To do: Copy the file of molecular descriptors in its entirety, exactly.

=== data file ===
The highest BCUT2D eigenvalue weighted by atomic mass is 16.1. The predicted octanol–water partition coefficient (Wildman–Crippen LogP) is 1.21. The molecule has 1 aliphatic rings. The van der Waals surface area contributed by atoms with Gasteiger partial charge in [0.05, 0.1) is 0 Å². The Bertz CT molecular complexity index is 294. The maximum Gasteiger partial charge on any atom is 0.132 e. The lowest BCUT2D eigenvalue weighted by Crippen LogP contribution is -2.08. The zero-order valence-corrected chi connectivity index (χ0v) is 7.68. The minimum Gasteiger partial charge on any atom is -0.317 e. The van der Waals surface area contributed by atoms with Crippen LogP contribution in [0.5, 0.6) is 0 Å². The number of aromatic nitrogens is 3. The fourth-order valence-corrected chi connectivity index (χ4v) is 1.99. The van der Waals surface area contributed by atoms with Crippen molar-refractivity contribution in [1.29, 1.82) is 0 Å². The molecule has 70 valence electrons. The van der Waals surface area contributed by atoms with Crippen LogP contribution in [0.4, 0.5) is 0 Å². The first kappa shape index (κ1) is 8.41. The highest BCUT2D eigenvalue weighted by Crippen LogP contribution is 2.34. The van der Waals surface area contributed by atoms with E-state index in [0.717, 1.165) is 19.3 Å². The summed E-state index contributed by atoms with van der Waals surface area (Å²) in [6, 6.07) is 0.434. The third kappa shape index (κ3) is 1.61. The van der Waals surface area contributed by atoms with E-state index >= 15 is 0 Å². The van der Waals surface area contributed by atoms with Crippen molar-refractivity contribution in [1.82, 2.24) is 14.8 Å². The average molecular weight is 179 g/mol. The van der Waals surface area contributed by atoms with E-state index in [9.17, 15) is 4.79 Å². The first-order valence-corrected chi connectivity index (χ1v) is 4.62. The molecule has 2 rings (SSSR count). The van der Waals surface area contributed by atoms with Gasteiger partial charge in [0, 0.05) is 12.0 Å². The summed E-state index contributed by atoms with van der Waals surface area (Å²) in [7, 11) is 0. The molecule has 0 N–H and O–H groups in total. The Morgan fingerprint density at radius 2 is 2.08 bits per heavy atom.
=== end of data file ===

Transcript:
The highest BCUT2D eigenvalue weighted by atomic mass is 16.1. The predicted octanol–water partition coefficient (Wildman–Crippen LogP) is 1.21. The molecule has 1 aliphatic rings. The van der Waals surface area contributed by atoms with Gasteiger partial charge in [0.05, 0.1) is 0 Å². The Bertz CT molecular complexity index is 294. The maximum Gasteiger partial charge on any atom is 0.132 e. The lowest BCUT2D eigenvalue weighted by Crippen LogP contribution is -2.08. The zero-order valence-corrected chi connectivity index (χ0v) is 7.68. The minimum Gasteiger partial charge on any atom is -0.317 e. The van der Waals surface area contributed by atoms with Crippen LogP contribution in [0.5, 0.6) is 0 Å². The number of aromatic nitrogens is 3. The fourth-order valence-corrected chi connectivity index (χ4v) is 1.99. The van der Waals surface area contributed by atoms with Crippen molar-refractivity contribution in [1.29, 1.82) is 0 Å². The molecule has 70 valence electrons. The van der Waals surface area contributed by atoms with Crippen LogP contribution in [0.4, 0.5) is 0 Å². The first kappa shape index (κ1) is 8.41. The highest BCUT2D eigenvalue weighted by Crippen LogP contribution is 2.34. The van der Waals surface area contributed by atoms with E-state index in [0.717, 1.165) is 19.3 Å². The summed E-state index contributed by atoms with van der Waals surface area (Å²) in [6, 6.07) is 0.434. The third kappa shape index (κ3) is 1.61. The van der Waals surface area contributed by atoms with E-state index >= 15 is 0 Å². The van der Waals surface area contributed by atoms with Crippen molar-refractivity contribution in [1.82, 2.24) is 14.8 Å². The average molecular weight is 179 g/mol. The van der Waals surface area contributed by atoms with E-state index in [9.17, 15) is 4.79 Å². The first-order valence-corrected chi connectivity index (χ1v) is 4.62. The molecule has 2 rings (SSSR count). The van der Waals surface area contributed by atoms with Gasteiger partial charge in [0, 0.05) is 12.0 Å². The summed E-state index contributed by atoms with van der Waals surface area (Å²) in [7, 11) is 0. The molecule has 0 N–H and O–H groups in total. The Morgan fingerprint density at radius 2 is 2.08 bits per heavy atom.